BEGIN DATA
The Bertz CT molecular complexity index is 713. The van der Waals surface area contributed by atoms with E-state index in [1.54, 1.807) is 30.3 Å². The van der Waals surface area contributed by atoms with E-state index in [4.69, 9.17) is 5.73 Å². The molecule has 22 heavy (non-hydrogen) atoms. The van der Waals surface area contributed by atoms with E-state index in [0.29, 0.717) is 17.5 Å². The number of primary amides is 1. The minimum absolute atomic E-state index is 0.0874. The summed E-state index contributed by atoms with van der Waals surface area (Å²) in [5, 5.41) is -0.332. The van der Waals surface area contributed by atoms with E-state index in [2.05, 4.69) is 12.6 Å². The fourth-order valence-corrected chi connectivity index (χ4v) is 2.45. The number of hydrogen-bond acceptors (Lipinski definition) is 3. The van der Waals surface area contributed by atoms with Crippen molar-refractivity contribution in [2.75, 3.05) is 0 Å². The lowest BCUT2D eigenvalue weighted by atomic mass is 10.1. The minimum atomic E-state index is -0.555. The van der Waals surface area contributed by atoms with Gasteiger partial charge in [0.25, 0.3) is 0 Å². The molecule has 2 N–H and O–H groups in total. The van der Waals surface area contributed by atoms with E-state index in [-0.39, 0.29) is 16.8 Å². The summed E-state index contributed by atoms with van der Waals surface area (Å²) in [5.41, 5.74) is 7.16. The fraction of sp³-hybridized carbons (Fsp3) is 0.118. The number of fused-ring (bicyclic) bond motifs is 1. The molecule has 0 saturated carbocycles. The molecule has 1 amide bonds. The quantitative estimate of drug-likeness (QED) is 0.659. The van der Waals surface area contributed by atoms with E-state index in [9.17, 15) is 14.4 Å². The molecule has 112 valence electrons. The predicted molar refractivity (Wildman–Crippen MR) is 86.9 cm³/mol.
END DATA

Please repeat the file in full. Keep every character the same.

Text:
The Bertz CT molecular complexity index is 713. The van der Waals surface area contributed by atoms with E-state index in [1.54, 1.807) is 30.3 Å². The van der Waals surface area contributed by atoms with E-state index in [4.69, 9.17) is 5.73 Å². The molecule has 22 heavy (non-hydrogen) atoms. The van der Waals surface area contributed by atoms with E-state index in [0.29, 0.717) is 17.5 Å². The number of primary amides is 1. The minimum absolute atomic E-state index is 0.0874. The summed E-state index contributed by atoms with van der Waals surface area (Å²) in [5, 5.41) is -0.332. The van der Waals surface area contributed by atoms with E-state index in [2.05, 4.69) is 12.6 Å². The fourth-order valence-corrected chi connectivity index (χ4v) is 2.45. The number of hydrogen-bond acceptors (Lipinski definition) is 3. The van der Waals surface area contributed by atoms with Crippen molar-refractivity contribution in [2.75, 3.05) is 0 Å². The lowest BCUT2D eigenvalue weighted by atomic mass is 10.1. The minimum atomic E-state index is -0.555. The van der Waals surface area contributed by atoms with Gasteiger partial charge in [0.25, 0.3) is 0 Å². The molecule has 2 N–H and O–H groups in total. The van der Waals surface area contributed by atoms with E-state index in [-0.39, 0.29) is 16.8 Å². The summed E-state index contributed by atoms with van der Waals surface area (Å²) in [5.41, 5.74) is 7.16. The fraction of sp³-hybridized carbons (Fsp3) is 0.118. The number of fused-ring (bicyclic) bond motifs is 1. The molecule has 0 saturated carbocycles. The molecule has 1 amide bonds. The quantitative estimate of drug-likeness (QED) is 0.659. The van der Waals surface area contributed by atoms with E-state index in [9.17, 15) is 14.4 Å². The molecule has 112 valence electrons. The predicted molar refractivity (Wildman–Crippen MR) is 86.9 cm³/mol.